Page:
Letter from President George Washington to John Rutledge, July 1, 1795
Chief Justice John Jay retired from the United States Supreme Court in June 1795 to become governor of New York. John Rutledge, a former Supreme Court associate justice, promptly wrote to President George Washington, offering to serve as the new chief justice. In this letter, Washington accepted Rutledge’s offer, promising to appoint him to the position during a congressional recess.
George Washington Papers, Manuscript Division, Library of Congress
The Senate Rejects a Chief Justice
While Congress was in recess in 1795, President George Washington appointed a successor to resigning Chief Justice John Jay. Washington chose John Rutledge, who sought the position and had briefly served as an associate justice. Before the Senate reconvened, Rutledge made a speech harshly criticizing Jay and the president. When the Senate met to exercise its power of advice and consent, it rejected Rutledge because of his political activity. It was the Senate’s first rejection of a Supreme Court nominee.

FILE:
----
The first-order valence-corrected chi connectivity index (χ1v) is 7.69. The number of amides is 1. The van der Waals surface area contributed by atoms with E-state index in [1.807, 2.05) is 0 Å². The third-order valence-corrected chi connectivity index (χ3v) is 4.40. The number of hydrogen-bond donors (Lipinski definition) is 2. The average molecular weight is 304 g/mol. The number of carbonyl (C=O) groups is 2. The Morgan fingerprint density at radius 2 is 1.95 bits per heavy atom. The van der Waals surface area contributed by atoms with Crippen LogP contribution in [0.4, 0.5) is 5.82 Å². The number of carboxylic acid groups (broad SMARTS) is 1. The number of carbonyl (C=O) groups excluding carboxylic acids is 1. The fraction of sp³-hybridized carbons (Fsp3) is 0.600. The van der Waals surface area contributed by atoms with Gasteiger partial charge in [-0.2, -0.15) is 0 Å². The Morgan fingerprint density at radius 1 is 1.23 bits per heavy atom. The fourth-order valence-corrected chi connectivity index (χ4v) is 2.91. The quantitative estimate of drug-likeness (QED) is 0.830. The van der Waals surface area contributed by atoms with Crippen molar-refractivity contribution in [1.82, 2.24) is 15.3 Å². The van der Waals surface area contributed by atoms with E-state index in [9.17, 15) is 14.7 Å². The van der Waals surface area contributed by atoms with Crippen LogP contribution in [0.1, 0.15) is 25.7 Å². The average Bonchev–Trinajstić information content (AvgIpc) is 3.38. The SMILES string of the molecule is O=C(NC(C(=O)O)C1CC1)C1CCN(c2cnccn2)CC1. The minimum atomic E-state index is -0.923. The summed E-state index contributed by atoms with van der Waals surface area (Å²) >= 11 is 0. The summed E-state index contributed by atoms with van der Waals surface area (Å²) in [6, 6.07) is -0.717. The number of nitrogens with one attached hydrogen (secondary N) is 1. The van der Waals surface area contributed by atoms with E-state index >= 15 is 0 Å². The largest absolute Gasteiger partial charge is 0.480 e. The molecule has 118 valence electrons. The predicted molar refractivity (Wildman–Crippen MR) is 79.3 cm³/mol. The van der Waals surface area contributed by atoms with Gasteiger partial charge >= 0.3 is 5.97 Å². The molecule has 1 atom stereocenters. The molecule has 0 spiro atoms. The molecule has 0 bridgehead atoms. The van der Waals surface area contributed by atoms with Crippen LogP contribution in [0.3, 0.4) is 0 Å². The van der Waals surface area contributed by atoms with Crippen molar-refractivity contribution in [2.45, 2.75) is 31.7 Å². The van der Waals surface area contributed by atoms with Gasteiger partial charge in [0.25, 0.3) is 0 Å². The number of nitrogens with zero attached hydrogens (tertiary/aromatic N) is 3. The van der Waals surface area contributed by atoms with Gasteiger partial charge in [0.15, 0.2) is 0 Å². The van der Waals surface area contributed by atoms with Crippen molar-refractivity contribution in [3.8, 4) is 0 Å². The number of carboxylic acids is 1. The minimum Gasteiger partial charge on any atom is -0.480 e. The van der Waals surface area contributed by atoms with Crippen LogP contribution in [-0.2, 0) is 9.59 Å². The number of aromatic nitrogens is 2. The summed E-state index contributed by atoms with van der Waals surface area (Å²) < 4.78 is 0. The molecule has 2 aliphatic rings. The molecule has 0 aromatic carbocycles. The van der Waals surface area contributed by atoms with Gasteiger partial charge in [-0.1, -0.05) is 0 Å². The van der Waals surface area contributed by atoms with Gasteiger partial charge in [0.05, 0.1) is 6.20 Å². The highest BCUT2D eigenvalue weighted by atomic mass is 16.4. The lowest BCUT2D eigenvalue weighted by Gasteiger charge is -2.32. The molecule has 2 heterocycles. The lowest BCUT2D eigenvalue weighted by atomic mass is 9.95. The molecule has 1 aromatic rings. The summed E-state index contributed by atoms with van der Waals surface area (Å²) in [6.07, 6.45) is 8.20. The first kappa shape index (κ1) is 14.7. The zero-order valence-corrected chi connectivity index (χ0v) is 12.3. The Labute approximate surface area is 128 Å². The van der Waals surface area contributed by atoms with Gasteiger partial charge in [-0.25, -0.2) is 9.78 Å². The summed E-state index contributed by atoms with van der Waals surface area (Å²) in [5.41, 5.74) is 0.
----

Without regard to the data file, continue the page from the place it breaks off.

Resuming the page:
Presidential appointments of Supreme Court justices require the Senate’s advice and consent. The Senate withheld its consent to a Supreme Court nomination for the first time in 1795.